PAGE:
Some of the people who say that the planet or asteroid mentioned above is being hidden somehow – they say it is “behind the sun” (though if it were going to hit us when “they” say it would now be between us and the sun) or they say it is “below the earth” (there is no such place, as anything we couldn’t see in our hemisphere would still be visible to people in South America or Africa or Antarctica). People also say that the 100,000 or more astronomers on earth have seen this mysterious planet or asteroid and are lying about it, or that NASA has told them that they aren’t allowed to reveal the “secret” of this object. But as I said above, if there really were such an object, everyday folks would be able to see it, because it would be so big and so close that there would be no way to hide it. If it were really there, people you could trust would see it: people on the real news (not just somebody who has a free website) and at universities all over the world, and average people would be able to see it even without telescopes. No one can see anything because there is nothing out there to see.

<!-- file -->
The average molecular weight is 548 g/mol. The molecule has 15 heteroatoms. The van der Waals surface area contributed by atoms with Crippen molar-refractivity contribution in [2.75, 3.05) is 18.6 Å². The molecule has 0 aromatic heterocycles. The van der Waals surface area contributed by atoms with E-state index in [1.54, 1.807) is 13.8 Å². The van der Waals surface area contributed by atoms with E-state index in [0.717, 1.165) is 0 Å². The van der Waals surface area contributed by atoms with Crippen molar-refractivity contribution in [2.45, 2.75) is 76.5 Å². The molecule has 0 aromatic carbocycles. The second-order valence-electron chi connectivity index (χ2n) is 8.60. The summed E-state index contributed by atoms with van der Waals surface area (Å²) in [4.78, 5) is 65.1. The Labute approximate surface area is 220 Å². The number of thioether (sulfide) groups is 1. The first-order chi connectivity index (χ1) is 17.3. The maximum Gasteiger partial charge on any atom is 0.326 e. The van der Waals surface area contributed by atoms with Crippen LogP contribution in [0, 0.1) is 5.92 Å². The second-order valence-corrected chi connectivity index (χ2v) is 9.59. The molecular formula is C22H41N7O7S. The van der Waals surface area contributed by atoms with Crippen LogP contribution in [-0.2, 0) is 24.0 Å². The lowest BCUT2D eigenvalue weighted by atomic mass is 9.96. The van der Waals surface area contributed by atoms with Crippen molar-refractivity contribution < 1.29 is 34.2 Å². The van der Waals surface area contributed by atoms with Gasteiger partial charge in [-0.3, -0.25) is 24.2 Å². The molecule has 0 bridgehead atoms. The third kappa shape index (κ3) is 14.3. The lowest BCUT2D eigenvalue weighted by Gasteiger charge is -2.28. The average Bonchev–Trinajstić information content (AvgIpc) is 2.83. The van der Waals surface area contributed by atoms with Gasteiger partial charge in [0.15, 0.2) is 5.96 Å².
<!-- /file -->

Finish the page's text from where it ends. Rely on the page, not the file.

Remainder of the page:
Finally, lots of people are saying that the world will end like on the movie 2012 because of some weird, sorta scientific sounding thing. But if you look into every one of these claims, you can see that in lots of cases, the things they are saying are even somewhat true, and they don’t matter at all.